Instructor: Rob Akins
Since a tee shot on a par 3 is very similar to an approach shot on a par 4, it’s critical to master it, since it will stand you in good stead on other parts of the course. It’s like a two-for-the-price-of-one kind of skill.
Here, you can see that I’m on an elevated tee looking down at the hole. The first thing I do is engage in my pre-shot routine. I do some reconnaissance; I check the wind and soak in all the details I can — pin position, where the good “misses” are around the green. This is the most critical time in executing a good shot. I pay attention to me and what’s going on internally. If I’m at all uneasy, now’s the time to fix it, before I address the ball.
Mentally, you’re always either positive or negative on the golf course; there’s no neutral frame of mind. You need to get in a positive frame of mind and visualize what you want to happen with the shot. You should be able to close your eyes and visualize yourself executing the perfect shot.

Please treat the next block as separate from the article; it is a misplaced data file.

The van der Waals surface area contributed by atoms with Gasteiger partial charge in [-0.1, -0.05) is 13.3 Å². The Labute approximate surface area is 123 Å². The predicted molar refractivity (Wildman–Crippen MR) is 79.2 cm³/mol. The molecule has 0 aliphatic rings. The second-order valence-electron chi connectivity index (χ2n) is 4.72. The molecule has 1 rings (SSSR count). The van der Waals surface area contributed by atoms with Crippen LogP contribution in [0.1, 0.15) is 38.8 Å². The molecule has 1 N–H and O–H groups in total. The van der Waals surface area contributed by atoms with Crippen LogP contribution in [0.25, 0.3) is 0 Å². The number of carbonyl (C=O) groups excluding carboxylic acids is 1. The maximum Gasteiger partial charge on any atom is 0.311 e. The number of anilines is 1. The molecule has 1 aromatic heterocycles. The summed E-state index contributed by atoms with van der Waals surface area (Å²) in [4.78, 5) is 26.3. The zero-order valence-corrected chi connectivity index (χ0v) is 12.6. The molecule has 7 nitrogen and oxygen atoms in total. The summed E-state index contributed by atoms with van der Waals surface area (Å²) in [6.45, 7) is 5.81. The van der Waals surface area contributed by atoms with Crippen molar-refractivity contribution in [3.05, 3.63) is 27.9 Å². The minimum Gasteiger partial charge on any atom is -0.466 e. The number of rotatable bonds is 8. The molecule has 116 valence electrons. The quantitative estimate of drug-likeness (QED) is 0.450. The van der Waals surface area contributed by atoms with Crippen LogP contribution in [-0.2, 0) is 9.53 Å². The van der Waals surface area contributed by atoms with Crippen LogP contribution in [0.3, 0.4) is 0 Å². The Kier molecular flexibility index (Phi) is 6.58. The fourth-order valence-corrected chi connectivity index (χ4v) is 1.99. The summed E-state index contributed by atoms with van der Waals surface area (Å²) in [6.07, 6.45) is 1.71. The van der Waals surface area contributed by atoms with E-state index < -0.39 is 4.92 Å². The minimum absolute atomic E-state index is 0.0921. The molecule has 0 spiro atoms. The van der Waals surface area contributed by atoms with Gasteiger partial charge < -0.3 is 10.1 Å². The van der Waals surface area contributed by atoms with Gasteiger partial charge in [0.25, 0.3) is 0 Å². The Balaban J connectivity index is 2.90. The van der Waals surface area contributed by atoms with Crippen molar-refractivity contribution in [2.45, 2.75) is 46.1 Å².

I take a practice swing as I’m still standing behind the ball. Then, I re-focus and see the shot as I approach the ball, and I keep seeing it until the moment of the swing.
Set your club down, build your stance, waggle, see your target and pull the trigger.